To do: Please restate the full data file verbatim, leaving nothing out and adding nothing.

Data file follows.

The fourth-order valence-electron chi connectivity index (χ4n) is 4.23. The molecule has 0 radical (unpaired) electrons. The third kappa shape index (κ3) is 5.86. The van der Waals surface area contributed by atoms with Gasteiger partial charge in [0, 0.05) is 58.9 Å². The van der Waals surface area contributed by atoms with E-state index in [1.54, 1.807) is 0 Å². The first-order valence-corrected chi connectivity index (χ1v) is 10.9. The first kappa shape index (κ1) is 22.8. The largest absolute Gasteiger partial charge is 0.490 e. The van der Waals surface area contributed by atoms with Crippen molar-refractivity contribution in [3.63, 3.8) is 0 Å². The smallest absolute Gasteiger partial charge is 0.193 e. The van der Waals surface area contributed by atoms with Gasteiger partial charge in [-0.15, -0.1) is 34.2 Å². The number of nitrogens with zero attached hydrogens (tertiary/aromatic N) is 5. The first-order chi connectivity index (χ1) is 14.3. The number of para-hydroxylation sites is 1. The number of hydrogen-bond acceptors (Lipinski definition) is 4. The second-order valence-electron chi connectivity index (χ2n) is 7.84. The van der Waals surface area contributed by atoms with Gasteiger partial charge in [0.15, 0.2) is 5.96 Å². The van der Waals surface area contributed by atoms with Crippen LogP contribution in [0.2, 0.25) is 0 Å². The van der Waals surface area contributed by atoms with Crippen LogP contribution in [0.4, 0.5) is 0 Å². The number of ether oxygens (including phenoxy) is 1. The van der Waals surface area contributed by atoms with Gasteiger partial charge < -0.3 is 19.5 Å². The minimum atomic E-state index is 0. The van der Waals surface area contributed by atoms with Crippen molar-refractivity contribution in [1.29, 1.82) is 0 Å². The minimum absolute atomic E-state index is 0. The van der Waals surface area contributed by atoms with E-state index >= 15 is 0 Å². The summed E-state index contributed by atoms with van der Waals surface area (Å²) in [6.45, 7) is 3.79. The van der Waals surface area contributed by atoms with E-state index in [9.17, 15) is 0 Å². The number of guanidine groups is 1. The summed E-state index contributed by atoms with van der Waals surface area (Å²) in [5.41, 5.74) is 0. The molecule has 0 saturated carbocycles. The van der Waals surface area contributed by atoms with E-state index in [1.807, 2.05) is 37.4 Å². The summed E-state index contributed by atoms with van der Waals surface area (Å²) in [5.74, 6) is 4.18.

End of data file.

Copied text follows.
The fourth-order valence-electron chi connectivity index (χ4n) is 4.23. The molecule has 0 radical (unpaired) electrons. The third kappa shape index (κ3) is 5.86. The van der Waals surface area contributed by atoms with Gasteiger partial charge in [0, 0.05) is 58.9 Å². The van der Waals surface area contributed by atoms with E-state index in [1.54, 1.807) is 0 Å². The first-order valence-corrected chi connectivity index (χ1v) is 10.9. The first kappa shape index (κ1) is 22.8. The largest absolute Gasteiger partial charge is 0.490 e. The van der Waals surface area contributed by atoms with Crippen molar-refractivity contribution in [3.63, 3.8) is 0 Å². The smallest absolute Gasteiger partial charge is 0.193 e. The van der Waals surface area contributed by atoms with Gasteiger partial charge in [-0.15, -0.1) is 34.2 Å². The number of nitrogens with zero attached hydrogens (tertiary/aromatic N) is 5. The first-order chi connectivity index (χ1) is 14.3. The number of para-hydroxylation sites is 1. The number of hydrogen-bond acceptors (Lipinski definition) is 4. The second-order valence-electron chi connectivity index (χ2n) is 7.84. The van der Waals surface area contributed by atoms with Gasteiger partial charge in [0.15, 0.2) is 5.96 Å². The van der Waals surface area contributed by atoms with Crippen LogP contribution in [0.2, 0.25) is 0 Å². The van der Waals surface area contributed by atoms with Crippen LogP contribution in [0.4, 0.5) is 0 Å². The number of ether oxygens (including phenoxy) is 1. The van der Waals surface area contributed by atoms with Gasteiger partial charge < -0.3 is 19.5 Å². The minimum atomic E-state index is 0. The van der Waals surface area contributed by atoms with Crippen molar-refractivity contribution in [1.29, 1.82) is 0 Å². The minimum absolute atomic E-state index is 0. The van der Waals surface area contributed by atoms with E-state index >= 15 is 0 Å². The summed E-state index contributed by atoms with van der Waals surface area (Å²) in [6.45, 7) is 3.79. The van der Waals surface area contributed by atoms with E-state index in [9.17, 15) is 0 Å². The number of guanidine groups is 1. The summed E-state index contributed by atoms with van der Waals surface area (Å²) in [5.41, 5.74) is 0. The molecule has 0 saturated carbocycles. The van der Waals surface area contributed by atoms with E-state index in [1.807, 2.05) is 37.4 Å². The summed E-state index contributed by atoms with van der Waals surface area (Å²) in [5.74, 6) is 4.18.